The Fatal Shooting Of Black U.S. Airman By Florida Deputy Renews Debate About Race And Police Killings

Roger Fortson Photo: US Airfare

Hundreds lined up outside the New Birth Missionary Baptist Church in the Atlanta suburb of Stonecrest last Friday to say their final goodbye to Roger Fortson. The 23-year-old Black U.S. airman was shot and killed in his own home by a Florida deputy who responded to a call earlier this month “about a possible domestic violence situation at Fortson’s apartment complex.”

“In body cam footage of the incident, a deputy is seen knocking on the door and announcing himself as law enforcement. Fortson then appears while holding a gun pointed toward the ground. The deputy immediately fires multiple times. Fortson later died in the hospital,” NPR reports.

“He served his family, he served the country, served his friends,” Fortson family attorney Brian Barr. “And it’s just such a tragedy, from all angles, that — living this life of service doing what he was told to do — he was killed because he opened the door,” Barr continued.

Sabu Williams, president of the Okaloosa County NAACP branch, told NPR that he did not get the sense that the sheriff’s office thought Fortson’s race was a factor in the shooting.

But “bias certainly played a role in this thing,” Williams said. “From my perspective, we feel we don’t get the benefit of the doubt. It seems to be a ‘shoot first, ask questions later’ kind of thing.”

Fortson’s funeral was packed—the airmen in attendance filled up almost an entire section of the large church. Col. Patrick Dierig, commander of the 1st Special Operations Wing at the Hurlburt Air Force Base where Fortson was stationed in Florida, said, “As you can see from the sea of Air Force blue, I am not alone in my admiration of Senior Airman Fortson…We would like to take credit for making him great, but the truth is that he was great before he came to us.”

“The Air Force, we merely polished a diamond that you forged. Senior Airman Fortson was a combat veteran. He answered the nation’s call to take the fight to our enemies over the skies of Iraq, Syria,” added Dierig. “He took part in Special Operations missions, taking care of U.S. national security impact, and for the efforts he was awarded the Air Medal with a combat device in 2023.”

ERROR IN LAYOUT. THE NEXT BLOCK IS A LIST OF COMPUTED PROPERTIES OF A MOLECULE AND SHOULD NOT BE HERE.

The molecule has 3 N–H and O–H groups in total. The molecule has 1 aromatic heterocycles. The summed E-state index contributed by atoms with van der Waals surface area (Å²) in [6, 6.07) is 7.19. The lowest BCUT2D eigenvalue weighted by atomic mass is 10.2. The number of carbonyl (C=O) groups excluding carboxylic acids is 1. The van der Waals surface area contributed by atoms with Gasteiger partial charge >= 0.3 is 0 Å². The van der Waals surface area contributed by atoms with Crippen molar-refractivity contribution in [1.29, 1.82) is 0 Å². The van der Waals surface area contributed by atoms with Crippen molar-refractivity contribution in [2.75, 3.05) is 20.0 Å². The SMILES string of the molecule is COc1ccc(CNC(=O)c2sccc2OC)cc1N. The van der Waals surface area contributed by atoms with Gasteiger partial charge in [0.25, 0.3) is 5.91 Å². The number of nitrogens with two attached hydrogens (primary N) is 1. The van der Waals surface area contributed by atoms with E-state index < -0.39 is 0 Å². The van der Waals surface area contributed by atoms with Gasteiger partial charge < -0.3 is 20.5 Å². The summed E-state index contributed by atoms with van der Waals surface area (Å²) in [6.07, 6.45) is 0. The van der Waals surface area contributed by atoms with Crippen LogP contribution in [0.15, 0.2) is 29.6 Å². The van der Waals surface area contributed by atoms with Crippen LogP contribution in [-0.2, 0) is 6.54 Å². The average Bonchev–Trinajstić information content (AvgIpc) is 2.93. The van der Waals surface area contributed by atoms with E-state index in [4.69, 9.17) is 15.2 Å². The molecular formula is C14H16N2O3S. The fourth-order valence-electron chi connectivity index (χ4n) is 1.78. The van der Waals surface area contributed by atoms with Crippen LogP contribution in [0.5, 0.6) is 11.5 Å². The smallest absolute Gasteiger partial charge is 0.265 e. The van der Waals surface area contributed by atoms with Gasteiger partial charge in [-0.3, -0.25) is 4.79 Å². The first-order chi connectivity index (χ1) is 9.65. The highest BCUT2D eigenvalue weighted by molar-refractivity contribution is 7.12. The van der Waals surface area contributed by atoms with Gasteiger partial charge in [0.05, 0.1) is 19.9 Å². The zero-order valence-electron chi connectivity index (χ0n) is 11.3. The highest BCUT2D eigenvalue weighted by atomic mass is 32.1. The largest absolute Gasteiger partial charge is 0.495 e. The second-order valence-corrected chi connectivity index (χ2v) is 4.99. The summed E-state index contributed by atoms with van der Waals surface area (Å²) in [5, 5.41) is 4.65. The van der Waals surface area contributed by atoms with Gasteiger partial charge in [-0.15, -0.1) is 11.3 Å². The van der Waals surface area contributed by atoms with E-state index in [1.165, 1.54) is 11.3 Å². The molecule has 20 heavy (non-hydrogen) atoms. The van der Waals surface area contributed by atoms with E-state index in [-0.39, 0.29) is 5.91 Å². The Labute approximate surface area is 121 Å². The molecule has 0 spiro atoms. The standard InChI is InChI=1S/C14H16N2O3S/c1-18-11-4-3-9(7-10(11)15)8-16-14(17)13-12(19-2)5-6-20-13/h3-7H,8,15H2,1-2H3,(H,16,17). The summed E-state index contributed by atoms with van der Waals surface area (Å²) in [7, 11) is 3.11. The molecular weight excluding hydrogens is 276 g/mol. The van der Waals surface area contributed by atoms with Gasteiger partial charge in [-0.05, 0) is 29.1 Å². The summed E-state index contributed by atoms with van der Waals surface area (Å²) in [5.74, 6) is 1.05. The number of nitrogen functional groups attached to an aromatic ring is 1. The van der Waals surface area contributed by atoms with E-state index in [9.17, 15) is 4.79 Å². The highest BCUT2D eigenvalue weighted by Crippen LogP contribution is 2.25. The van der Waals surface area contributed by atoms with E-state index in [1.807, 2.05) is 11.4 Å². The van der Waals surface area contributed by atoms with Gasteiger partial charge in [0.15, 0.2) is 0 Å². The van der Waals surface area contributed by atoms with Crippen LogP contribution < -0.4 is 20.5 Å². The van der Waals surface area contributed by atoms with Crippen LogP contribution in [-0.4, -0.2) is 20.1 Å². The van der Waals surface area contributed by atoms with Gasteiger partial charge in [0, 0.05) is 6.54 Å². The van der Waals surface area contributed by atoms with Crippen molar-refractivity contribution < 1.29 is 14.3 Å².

Rev. Jamal Bryant delivered the eulogy, including an anecdote about civil rights leader Medgar Evers serving in the Army during the Second World War. Bryant also point-blank called Fortson’s death murder, saying, “We’ve got to call it what it is: It was murder…He died of stone-cold murder. And somebody has got to be held accountable. Roger was better to America than America was to Roger.”

There was even a recorded video message from Rev. Al Sharpton, “He, as a young Black man, stood up, signed up to fight for this country. The question now is: ‘Will the country stand up and fight for him?’” Sharpton asked. “The family, the mother, brokenhearted. Do we have, though, a broken system? That is the question. And that is what we intend to get an answer to.”

According to the Statista Research Department, there has been an uptick in the number of fatal police shootings in this country. As of March 5, 2024, 178 civilians were shot, and out of that, 32 were Black. Last year “[i]n 2023, there were 1,163 fatal police shootings. Additionally, the rate of fatal police shootings among Black Americans was much higher than that for any other ethnicity, standing at 6 fatal shootings per million of the population per year between 2015 and March 2024.”

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